A mission to an asteroid will have to wait a while. It was scheduled to head for space as early as next week. But a series of technical problems has kept it on the ground for at least another year.
The spacecraft is named for its asteroid target: Psyche. The asteroid is in the asteroid belt, between the orbits of Mars and Jupiter. It’s shaped like a potato, with an average diameter of about 140 miles. It could be a fragment of the core of a small planet that was blasted apart in a long-ago collision.
That idea is based on Psyche’s composition — it contains a lot of iron and nickel. In fact, it’s the largest of all the known metal-rich asteroids. Scientists are especially interested in it because it could have formed in the same way as Earth did, and it could provide a peek into a planetary core that we can’t get here at home.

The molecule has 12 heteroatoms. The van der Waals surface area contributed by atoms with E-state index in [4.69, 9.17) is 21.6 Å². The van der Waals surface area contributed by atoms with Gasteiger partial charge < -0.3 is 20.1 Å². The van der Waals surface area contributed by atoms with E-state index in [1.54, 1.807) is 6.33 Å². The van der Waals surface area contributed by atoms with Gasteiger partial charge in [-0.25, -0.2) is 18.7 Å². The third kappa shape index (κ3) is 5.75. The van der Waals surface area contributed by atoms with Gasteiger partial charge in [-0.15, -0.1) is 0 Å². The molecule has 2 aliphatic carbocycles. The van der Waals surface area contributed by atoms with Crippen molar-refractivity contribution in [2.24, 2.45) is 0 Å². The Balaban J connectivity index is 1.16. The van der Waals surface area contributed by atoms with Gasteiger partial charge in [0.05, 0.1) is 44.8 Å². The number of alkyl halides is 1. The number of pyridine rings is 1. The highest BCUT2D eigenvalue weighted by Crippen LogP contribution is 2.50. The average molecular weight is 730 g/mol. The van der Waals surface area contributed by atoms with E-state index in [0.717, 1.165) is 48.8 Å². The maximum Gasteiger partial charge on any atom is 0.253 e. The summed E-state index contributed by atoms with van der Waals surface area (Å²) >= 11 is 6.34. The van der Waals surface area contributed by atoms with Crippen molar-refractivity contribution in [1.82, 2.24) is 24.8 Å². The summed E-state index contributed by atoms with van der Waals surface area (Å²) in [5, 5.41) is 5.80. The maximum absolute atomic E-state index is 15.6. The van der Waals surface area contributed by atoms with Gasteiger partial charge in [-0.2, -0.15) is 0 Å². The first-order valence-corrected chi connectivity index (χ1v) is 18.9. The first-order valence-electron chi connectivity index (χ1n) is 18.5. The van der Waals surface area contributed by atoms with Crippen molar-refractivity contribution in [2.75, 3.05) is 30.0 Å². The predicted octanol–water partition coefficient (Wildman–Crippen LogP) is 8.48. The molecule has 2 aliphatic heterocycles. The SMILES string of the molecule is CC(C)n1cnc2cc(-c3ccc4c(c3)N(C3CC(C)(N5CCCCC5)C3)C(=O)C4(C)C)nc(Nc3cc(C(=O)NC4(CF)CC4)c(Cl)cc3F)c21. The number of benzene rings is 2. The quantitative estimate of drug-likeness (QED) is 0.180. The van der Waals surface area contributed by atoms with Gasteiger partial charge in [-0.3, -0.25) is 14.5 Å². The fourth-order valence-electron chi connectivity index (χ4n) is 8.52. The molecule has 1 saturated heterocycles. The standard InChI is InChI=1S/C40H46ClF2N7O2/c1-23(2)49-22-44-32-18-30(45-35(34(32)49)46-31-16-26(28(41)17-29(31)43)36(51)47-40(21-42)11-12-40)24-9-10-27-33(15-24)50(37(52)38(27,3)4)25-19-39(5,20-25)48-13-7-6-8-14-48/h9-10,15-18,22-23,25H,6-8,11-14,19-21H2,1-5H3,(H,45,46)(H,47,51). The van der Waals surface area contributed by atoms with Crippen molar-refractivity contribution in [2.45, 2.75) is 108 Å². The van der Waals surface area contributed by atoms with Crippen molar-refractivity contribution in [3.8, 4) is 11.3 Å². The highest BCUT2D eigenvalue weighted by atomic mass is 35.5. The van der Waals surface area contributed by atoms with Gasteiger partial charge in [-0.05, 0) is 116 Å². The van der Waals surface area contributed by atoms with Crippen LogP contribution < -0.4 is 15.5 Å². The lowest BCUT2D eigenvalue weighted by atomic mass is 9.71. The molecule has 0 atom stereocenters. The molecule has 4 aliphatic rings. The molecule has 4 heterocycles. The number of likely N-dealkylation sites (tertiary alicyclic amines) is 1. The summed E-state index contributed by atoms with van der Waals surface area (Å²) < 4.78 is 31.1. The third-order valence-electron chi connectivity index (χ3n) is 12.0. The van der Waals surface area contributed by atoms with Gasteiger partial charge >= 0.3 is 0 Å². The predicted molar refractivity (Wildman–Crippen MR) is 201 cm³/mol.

The Psyche spacecraft is about the size of a Smart Car, with solar panels big enough to cover a tennis court. It’ll use ion power to maneuver — electric thrusters that deliver low thrust, but that can fire for weeks or months without stopping.
Psyche will get a gravitational boost from Mars to help it reach the asteroid. It’ll spend almost two years orbiting the heavy space rock, eventually dropping as close as about 50 miles. It’ll take pictures and measure Psyche’s magnetic field and its composition — giving us a detailed look at a body that could tell us a lot about our own planet.
Script by Damond Benningfield